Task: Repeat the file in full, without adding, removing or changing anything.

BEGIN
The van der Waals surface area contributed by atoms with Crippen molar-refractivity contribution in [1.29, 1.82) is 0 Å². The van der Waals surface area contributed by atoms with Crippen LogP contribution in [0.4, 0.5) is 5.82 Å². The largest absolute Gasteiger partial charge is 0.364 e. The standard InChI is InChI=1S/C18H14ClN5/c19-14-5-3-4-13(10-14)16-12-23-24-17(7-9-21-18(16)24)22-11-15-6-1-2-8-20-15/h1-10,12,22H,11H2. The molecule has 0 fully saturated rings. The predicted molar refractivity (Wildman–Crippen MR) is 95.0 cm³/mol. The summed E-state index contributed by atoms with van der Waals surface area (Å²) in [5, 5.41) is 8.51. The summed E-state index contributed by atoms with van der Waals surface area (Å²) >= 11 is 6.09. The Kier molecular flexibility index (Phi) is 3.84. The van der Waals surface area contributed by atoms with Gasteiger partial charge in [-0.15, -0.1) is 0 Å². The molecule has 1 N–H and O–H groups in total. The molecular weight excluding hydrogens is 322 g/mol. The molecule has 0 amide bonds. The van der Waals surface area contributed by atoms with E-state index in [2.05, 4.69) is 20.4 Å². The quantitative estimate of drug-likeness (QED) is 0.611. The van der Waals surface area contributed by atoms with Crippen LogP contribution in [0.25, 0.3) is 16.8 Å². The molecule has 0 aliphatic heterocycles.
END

The van der Waals surface area contributed by atoms with Crippen molar-refractivity contribution in [1.29, 1.82) is 0 Å². The van der Waals surface area contributed by atoms with Crippen LogP contribution in [0.4, 0.5) is 5.82 Å². The largest absolute Gasteiger partial charge is 0.364 e. The standard InChI is InChI=1S/C18H14ClN5/c19-14-5-3-4-13(10-14)16-12-23-24-17(7-9-21-18(16)24)22-11-15-6-1-2-8-20-15/h1-10,12,22H,11H2. The molecule has 0 fully saturated rings. The predicted molar refractivity (Wildman–Crippen MR) is 95.0 cm³/mol. The summed E-state index contributed by atoms with van der Waals surface area (Å²) in [5, 5.41) is 8.51. The summed E-state index contributed by atoms with van der Waals surface area (Å²) >= 11 is 6.09. The Kier molecular flexibility index (Phi) is 3.84. The van der Waals surface area contributed by atoms with Gasteiger partial charge in [-0.15, -0.1) is 0 Å². The molecule has 1 N–H and O–H groups in total. The molecular weight excluding hydrogens is 322 g/mol. The molecule has 0 amide bonds. The van der Waals surface area contributed by atoms with E-state index in [2.05, 4.69) is 20.4 Å². The quantitative estimate of drug-likeness (QED) is 0.611. The van der Waals surface area contributed by atoms with Crippen LogP contribution in [0.25, 0.3) is 16.8 Å². The molecule has 0 aliphatic heterocycles.